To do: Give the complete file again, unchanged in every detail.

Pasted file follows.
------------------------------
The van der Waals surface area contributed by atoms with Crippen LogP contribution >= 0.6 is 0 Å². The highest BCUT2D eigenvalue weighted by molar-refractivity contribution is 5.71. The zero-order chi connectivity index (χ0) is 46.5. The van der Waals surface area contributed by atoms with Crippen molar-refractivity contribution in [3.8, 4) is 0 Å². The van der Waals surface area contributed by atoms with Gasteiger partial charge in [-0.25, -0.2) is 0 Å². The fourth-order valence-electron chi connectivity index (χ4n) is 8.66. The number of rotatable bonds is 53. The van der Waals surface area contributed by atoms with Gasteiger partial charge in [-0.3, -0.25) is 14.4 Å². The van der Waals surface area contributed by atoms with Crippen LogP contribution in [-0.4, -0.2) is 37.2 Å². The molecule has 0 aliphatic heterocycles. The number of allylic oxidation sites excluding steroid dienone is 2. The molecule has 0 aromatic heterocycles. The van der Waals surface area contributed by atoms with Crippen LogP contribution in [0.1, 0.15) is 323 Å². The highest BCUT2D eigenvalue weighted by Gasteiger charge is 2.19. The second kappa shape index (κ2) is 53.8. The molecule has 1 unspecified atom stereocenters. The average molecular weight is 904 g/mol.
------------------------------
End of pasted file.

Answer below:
The van der Waals surface area contributed by atoms with Crippen LogP contribution >= 0.6 is 0 Å². The highest BCUT2D eigenvalue weighted by molar-refractivity contribution is 5.71. The zero-order chi connectivity index (χ0) is 46.5. The van der Waals surface area contributed by atoms with Crippen molar-refractivity contribution in [3.8, 4) is 0 Å². The van der Waals surface area contributed by atoms with Gasteiger partial charge in [-0.25, -0.2) is 0 Å². The fourth-order valence-electron chi connectivity index (χ4n) is 8.66. The number of rotatable bonds is 53. The van der Waals surface area contributed by atoms with Gasteiger partial charge in [-0.3, -0.25) is 14.4 Å². The van der Waals surface area contributed by atoms with Crippen LogP contribution in [-0.4, -0.2) is 37.2 Å². The molecule has 0 aliphatic heterocycles. The number of allylic oxidation sites excluding steroid dienone is 2. The molecule has 0 aromatic heterocycles. The van der Waals surface area contributed by atoms with Crippen LogP contribution in [0.1, 0.15) is 323 Å². The highest BCUT2D eigenvalue weighted by Gasteiger charge is 2.19. The second kappa shape index (κ2) is 53.8. The molecule has 1 unspecified atom stereocenters. The average molecular weight is 904 g/mol.